Drip. Drip. Drip. It was another unseasonably warm January day, and the fine mist in the air collected on my bike helmet, coalesced, and formed plump droplets that fell onto my gloved hands. Normally, I try extra hard to stay positive through the winter months of Michigan, but there was no getting around it on this thirty-three-degree day—the weather was grey, gloomy, and just plain terrible. To borrow from the lexicon of an English friend of mine, it was pissing outside. A perfect day for that word, I thought, definitely pissing out today.
There was only one thing that could lift my spirits—catching a glimpse of the legendary campus peregrine falcon. Famous for their incredible speed and agility in flight, peregrine falcons typically nest high in isolated rock crevices, out of reach of predators and with excellent views of the territory below. However, in recent years, these birds have become highly successful city dwellers. On the ledges of skyscrapers, they’ll build nests overlooking the city, from which they scan the habitat of the concrete jungle below, preying on pigeons, house sparrows, and European starlings in blazingly fast speed chases. Their dive, or stoop, has been clocked at the earthly animal high speed of over two hundred miles per hour.
So, how hard could it be to find the fastest animal on the planet? To narrow my chase, I checked eBird, a highly accessible citizen science bird sighting platform where thousands of users post bird sightings fairly regularly. With just a little sleuthing, I noticed that the falcon had recently been seen atop a building on North Quad, which was conveniently on my bike route home.
My chain squeaked from the recent rust developments, a product of salted roads and perpetual winter sogginess. I peddled furiously, standing up to keep my keister off my wet bike seat. I gripped the handlebars, gritted my teeth, and hopped onto the sidewalk around the quad.
Though I had narrowed my search, the structural complexity of North Quad was still substantial. Multiple buildings surrounded a central courtyard, each U-shaped and interlocking, like two tetris pieces. On top of each were various ledges and outcroppings that all looked like prime places for the potential peregrine. Like an Israelite circling Jericho, I must have walked around North Quad seven times, searching desperately for any sign of the falcon. Nothing.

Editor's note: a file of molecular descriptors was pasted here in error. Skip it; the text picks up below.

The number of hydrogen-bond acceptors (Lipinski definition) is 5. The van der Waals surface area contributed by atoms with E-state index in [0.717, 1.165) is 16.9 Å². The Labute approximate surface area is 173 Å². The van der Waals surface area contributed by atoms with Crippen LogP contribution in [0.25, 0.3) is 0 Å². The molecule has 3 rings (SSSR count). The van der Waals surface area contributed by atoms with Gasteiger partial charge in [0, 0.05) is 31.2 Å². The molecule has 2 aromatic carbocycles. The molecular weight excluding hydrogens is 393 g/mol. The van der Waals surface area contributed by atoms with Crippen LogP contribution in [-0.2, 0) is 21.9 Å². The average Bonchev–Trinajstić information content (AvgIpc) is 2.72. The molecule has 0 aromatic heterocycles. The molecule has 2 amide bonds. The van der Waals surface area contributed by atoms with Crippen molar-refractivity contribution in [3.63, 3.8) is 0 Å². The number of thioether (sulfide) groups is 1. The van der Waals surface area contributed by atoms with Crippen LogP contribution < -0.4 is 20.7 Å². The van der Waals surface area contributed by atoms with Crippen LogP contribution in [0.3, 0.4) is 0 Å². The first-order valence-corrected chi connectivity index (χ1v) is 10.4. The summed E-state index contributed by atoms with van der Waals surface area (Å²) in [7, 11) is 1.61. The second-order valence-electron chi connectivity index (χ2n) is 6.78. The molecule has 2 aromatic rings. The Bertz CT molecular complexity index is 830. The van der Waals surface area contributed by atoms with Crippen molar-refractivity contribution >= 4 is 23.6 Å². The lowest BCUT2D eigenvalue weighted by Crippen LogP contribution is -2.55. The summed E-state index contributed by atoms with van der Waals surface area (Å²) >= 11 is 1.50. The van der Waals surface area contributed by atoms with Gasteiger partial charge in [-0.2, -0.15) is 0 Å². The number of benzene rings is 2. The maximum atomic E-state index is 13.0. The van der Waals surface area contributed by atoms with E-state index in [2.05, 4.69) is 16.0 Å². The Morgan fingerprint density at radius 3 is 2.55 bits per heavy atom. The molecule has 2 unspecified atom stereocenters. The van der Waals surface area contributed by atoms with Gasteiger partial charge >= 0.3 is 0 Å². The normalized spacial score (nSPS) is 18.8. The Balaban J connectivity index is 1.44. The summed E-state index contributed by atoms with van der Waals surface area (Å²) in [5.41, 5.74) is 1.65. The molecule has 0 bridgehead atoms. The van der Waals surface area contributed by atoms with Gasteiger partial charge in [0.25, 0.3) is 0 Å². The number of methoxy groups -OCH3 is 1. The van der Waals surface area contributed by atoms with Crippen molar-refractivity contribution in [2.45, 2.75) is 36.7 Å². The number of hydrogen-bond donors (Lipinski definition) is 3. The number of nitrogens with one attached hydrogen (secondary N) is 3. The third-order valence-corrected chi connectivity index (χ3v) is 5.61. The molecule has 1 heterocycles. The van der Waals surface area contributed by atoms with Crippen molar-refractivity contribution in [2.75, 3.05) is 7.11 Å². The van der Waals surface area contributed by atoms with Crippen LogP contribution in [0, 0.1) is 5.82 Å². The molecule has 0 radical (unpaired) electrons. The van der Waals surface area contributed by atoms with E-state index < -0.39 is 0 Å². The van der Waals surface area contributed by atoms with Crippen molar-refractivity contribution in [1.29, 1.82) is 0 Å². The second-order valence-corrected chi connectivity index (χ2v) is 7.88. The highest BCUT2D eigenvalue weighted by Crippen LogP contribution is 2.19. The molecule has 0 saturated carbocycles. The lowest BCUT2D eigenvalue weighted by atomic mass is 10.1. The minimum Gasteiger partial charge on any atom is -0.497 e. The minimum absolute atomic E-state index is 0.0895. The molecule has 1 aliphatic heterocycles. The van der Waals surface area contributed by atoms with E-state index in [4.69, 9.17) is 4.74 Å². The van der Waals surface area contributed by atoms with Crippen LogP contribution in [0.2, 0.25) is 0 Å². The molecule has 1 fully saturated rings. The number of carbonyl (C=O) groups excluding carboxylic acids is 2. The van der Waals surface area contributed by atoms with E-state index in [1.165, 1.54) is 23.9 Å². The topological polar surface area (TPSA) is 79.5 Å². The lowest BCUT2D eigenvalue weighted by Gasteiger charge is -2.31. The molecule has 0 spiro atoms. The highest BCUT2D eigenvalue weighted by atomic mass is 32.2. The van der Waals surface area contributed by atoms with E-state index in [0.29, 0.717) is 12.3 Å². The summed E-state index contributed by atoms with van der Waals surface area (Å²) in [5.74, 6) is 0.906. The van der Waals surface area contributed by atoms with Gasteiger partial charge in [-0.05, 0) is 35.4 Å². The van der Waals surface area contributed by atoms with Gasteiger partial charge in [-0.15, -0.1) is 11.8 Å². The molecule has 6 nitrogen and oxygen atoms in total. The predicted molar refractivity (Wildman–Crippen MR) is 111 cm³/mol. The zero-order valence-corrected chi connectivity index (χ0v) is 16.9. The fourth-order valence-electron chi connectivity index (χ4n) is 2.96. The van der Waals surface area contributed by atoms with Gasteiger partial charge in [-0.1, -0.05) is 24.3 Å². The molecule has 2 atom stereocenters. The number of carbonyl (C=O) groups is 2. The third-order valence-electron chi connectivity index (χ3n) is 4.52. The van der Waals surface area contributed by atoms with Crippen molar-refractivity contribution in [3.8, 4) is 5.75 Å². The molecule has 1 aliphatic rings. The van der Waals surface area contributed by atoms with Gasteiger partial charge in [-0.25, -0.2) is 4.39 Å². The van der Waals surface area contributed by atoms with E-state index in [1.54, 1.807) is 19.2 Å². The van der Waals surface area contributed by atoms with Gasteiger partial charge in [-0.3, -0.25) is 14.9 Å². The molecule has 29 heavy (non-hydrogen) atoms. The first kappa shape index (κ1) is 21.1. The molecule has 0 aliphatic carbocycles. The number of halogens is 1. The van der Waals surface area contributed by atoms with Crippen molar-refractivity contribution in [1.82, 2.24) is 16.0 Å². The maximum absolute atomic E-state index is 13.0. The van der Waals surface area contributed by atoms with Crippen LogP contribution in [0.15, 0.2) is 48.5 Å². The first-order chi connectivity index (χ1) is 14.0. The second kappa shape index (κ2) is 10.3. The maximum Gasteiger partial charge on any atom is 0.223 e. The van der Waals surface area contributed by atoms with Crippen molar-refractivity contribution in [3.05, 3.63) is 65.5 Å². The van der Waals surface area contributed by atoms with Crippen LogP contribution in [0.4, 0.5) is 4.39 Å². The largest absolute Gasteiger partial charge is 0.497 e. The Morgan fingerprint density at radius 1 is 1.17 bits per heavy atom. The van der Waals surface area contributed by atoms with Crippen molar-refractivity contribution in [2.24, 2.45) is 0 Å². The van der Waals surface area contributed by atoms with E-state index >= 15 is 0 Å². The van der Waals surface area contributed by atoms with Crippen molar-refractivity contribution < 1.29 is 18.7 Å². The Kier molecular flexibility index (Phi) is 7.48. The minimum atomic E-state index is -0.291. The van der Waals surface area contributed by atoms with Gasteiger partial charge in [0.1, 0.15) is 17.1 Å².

When foraging for mushrooms, eager fungi seekers often carry with them a sample of the mushroom they’re looking for—a single specimen of a black trumpet or a carved, wooden morel, for example. They do this to remind themselves what they’re looking for. Of course, they haven’t consciously forgotten what they are looking for; instead, they’re reminding their subconscious what the mushroom feels like to be seen in the environment.
Sometimes, even though one might be surrounded by morels, it can be almost impossible to see them until one has stumbled upon the first. Due to this mysterious phenomena, mushroom hunters often philosophize that one doesn’t find mushrooms; rather, mushrooms choose to reveal themselves to the hunter, when the hunter is ready.
Flash. Out of the corner of my eye, a grey bolt of lightning shot out from behind the gothic-style church on the corner across from North Quad. I looked over just in time to catch a glimpse of sharp, pointed wings, a dark silhouette, thin tail feathers—the peregrine falcon! Effortless as the wind, the avian acrobat jet streamed past my search area and off in the direction of Burton Tower.
Like a jockey chasing after the Triple Crown I jumped on my bike and raced towards the tower, my feet nearly slipping off the pedals. When I was close enough to adequately view the bird I checked to confirm my suspicion. Sure enough, through my binoculars I could see the falcon perched two hundred feet high on the concrete monolith, his black hooded head scanning the campus below.
Thank you for flying by, I felt like saying, but I kept quiet. It seemed like a foolish thing to say, like saying “thanks” after biting into a good peach—it just doesn’t capture it. Sometimes the generosity of others is best acknowledged through simply accepting gifts as they’re given.